My memories of Aboriginal people when I was growing up in WA are not overly positive. I had witnessed Aboriginal men and women throwing bottles and rocks at people in public places. There was a sense of fear for me around Aboriginal people that I'm now not proud to admit.
I would have referred to myself as a 'channel changer' -- when current affairs became too heavily about Indigenous Australians I would find myself switching off. I was apathetic and ignorant.
I made the decision not to hold back on expressing this ignorance when I joined the First Contact program and I put all my views on the table in my interviews before we left. I'm involved in the arts community which does not take kindly to those kinds of views, so I knew it was a risk to put them out there, but I saw no point in doing the show unless I was brutally honest.
Those views began to fade in the first two days. After a quick visit to Uluru, we went to the East Kimberley and were first taken to a river bank surrounded by beautiful trees and birdsong. It was idyllic. A woman named Carol gave us a 'welcome to country'. I had never understood the welcome to country when I had heard it in places such as the Rod Laver Arena -- but seeing someone standing there, in her country, asking spirits to keep you, floored me. I instantly went from 'couldn't care less' to having a lump in my throat.
From then on, I was surprised everywhere we visited. I met people with both sad and incredible stories, showing immense resilience.
We visited a sobering up shelter in Kununurra, where they bring mostly elderly drunk people who they have picked up from parks around the town. I got chatting with one of the ladies who worked there called Elaine and I'll never forget her as long as I live. She had recently lost her daughter Olivia to suicide. It happened the day after Olivia's 24th birthday. In some cosmic irony, this woman with so much grief couldn't even cry. Elaine explained that a man had gone to hit his partner with a bottle and when she intervened he had struck her in the face instead, smashing her cheekbone and permanently destroying her tear ducts.
The grace with which she has lived her life was incredible – everything she's done has been to help others. Elaine stayed in my mind as one of the most noble people I've met in my life, from any background. In the grip of the worst grief imaginable, she shows up at that shelter every day to help others. How many people have stories like that?
There was also a little boy we met at Bawaka. He loved maths and wanted to be policeman. He told me that his Dad was dead, that a monster had come, tied him to a tree and lashed him. That afternoon, I asked one of the women about the story and she said the boy's father had completed suicide. He'd either been told this story or just imagined that his dad had died a hero. I really felt for that little guy -- he needed that story to get by.
I met person after person who inspired me. I saw extraordinary community and a level of taking care of each other that I'm not sure I've witnessed in my own community. I had my heart opened up. I know that sounds very 'living in gratitude', but there's no other way to explain it. I was opened.
I was reminded that everyone has a story, that everyone is the product of something. I learned how people who would normally frighten me have got to where they are in life, and that many of them maybe never had much hope of being anything else. Every day there were new people challenging and changing me. For every negative I faced on the trip, I got 10 positives back.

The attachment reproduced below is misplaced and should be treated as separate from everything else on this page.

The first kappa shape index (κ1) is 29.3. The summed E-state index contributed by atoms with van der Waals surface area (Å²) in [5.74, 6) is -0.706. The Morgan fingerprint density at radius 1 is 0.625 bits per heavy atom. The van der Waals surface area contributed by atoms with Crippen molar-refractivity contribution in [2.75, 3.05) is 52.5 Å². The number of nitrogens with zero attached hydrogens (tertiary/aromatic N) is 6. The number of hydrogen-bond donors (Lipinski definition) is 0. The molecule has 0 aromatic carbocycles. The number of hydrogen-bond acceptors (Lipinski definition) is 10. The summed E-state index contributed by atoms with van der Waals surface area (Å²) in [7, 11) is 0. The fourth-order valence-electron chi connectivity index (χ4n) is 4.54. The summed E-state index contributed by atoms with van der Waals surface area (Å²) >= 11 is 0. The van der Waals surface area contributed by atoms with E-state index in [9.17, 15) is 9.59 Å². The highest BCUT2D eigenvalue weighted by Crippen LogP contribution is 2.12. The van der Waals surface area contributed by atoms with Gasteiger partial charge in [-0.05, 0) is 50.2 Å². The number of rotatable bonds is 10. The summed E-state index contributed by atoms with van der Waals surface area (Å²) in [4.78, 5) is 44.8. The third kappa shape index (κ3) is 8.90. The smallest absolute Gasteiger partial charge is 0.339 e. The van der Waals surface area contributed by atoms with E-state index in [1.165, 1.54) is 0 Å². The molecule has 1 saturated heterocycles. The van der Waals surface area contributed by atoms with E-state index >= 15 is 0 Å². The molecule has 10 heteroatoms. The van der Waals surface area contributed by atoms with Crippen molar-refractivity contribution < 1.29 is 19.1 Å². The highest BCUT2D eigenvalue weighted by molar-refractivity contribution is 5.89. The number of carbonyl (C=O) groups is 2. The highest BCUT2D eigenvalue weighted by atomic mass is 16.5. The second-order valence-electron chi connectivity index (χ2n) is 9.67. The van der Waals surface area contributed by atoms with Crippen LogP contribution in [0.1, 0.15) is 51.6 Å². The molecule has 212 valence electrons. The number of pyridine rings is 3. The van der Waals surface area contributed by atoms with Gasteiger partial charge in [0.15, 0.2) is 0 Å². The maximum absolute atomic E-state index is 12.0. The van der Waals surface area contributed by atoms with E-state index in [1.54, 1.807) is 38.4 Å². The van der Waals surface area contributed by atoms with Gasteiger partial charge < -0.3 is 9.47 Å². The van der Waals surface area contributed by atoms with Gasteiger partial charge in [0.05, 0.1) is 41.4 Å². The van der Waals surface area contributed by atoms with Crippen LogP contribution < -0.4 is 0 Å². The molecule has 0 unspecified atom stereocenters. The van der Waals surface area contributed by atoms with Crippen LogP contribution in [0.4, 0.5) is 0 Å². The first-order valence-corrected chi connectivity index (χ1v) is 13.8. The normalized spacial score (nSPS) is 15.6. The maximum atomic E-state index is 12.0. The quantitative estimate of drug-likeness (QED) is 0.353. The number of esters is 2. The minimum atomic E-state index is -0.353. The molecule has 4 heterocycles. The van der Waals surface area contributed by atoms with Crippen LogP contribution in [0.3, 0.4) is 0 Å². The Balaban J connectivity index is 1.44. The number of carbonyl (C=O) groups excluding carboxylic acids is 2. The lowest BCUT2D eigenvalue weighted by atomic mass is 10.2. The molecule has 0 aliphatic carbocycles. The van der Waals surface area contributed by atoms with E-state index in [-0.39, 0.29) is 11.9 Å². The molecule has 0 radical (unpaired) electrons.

It was the best month of my life. Every night of the journey, I lay there thinking about the people I was meeting. I came back changed on many levels. It was more than just knowledge -- I got enlightenment. I now stop myself from thinking things that are unnecessary. This experience has made me more tolerant and I've pledged to live my life with more compassion.
I didn't want the people we met on the trip to know what I'd said in my interviews before we left -- my ignorant comments about Aboriginal people. I was worried about the repercussions for me personally, but I did feel sick about the feelings of the Aboriginal people that were so kind and generous to us. I made an apology to some people straight away. When we met the Stolen Generation girls in Cootamundra, I apologised for my comments which they were likely going to hear when the program went to air. I said: "I wish I hadn't said what I did and I'm sorry". The women were gracious and reassured me. They said: "That's alright darling, you didn't know".
It was a strange transition back to my normal life. I went from being deeply immersed in different Aboriginal cultures to performing in a musical. I had my face painted with ochre and I was wearing a red wig and feather boa. It was a weird transition that had to be made, but I just didn't want to let my experience go.
I became a bit obsessed and desperately didn't want to lose those connections with Aboriginal Australia. When I got home I was like a demon. I think I read every word Noel Pearson has ever written -- I didn't even know who he was prior to this trip. I've made contact with Wurundjeri elders in Melbourne to see how I can get involved on a local level.
I don't have any answers but I'm excited that I've now got real questions. I'm realistic -- I know there's much work to do -- but I'm also optimistic about the future of Aboriginal Australia. I'm nervous to make big statements -- there have been far greater minds than mine working on these issues for decades and many haven't achieved what they set out to. But I now know that it's crucial to take notice, listen and never make a judgement until you know someone else's story.
First Contact continues tonight at 8.30pm on SBS and NITV. #FirstContact